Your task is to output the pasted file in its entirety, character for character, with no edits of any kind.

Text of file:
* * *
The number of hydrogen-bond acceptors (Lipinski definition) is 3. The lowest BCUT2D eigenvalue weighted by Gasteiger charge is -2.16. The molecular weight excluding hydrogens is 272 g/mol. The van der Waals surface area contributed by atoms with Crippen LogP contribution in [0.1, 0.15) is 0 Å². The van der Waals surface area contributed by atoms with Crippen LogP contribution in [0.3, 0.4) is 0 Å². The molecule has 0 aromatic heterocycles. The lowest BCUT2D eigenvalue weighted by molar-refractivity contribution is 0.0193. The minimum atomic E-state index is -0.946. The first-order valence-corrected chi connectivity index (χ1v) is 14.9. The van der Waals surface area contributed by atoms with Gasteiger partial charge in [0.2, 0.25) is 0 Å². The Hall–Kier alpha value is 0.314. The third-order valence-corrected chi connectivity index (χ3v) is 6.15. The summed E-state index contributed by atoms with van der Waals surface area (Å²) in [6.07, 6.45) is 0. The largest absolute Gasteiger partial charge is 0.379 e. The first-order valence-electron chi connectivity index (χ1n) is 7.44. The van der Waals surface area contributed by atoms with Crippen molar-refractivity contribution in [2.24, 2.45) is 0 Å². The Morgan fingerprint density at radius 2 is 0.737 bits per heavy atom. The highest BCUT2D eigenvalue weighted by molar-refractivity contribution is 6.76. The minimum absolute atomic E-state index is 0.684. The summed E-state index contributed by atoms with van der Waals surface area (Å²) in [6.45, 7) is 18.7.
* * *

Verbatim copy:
The number of hydrogen-bond acceptors (Lipinski definition) is 3. The lowest BCUT2D eigenvalue weighted by Gasteiger charge is -2.16. The molecular weight excluding hydrogens is 272 g/mol. The van der Waals surface area contributed by atoms with Crippen LogP contribution in [0.1, 0.15) is 0 Å². The van der Waals surface area contributed by atoms with Crippen LogP contribution in [0.3, 0.4) is 0 Å². The molecule has 0 aromatic heterocycles. The lowest BCUT2D eigenvalue weighted by molar-refractivity contribution is 0.0193. The minimum atomic E-state index is -0.946. The first-order valence-corrected chi connectivity index (χ1v) is 14.9. The van der Waals surface area contributed by atoms with Gasteiger partial charge in [0.2, 0.25) is 0 Å². The Hall–Kier alpha value is 0.314. The third-order valence-corrected chi connectivity index (χ3v) is 6.15. The summed E-state index contributed by atoms with van der Waals surface area (Å²) in [6.07, 6.45) is 0. The largest absolute Gasteiger partial charge is 0.379 e. The first-order valence-electron chi connectivity index (χ1n) is 7.44. The van der Waals surface area contributed by atoms with Crippen molar-refractivity contribution in [2.24, 2.45) is 0 Å². The Morgan fingerprint density at radius 2 is 0.737 bits per heavy atom. The highest BCUT2D eigenvalue weighted by molar-refractivity contribution is 6.76. The minimum absolute atomic E-state index is 0.684. The summed E-state index contributed by atoms with van der Waals surface area (Å²) in [6.45, 7) is 18.7.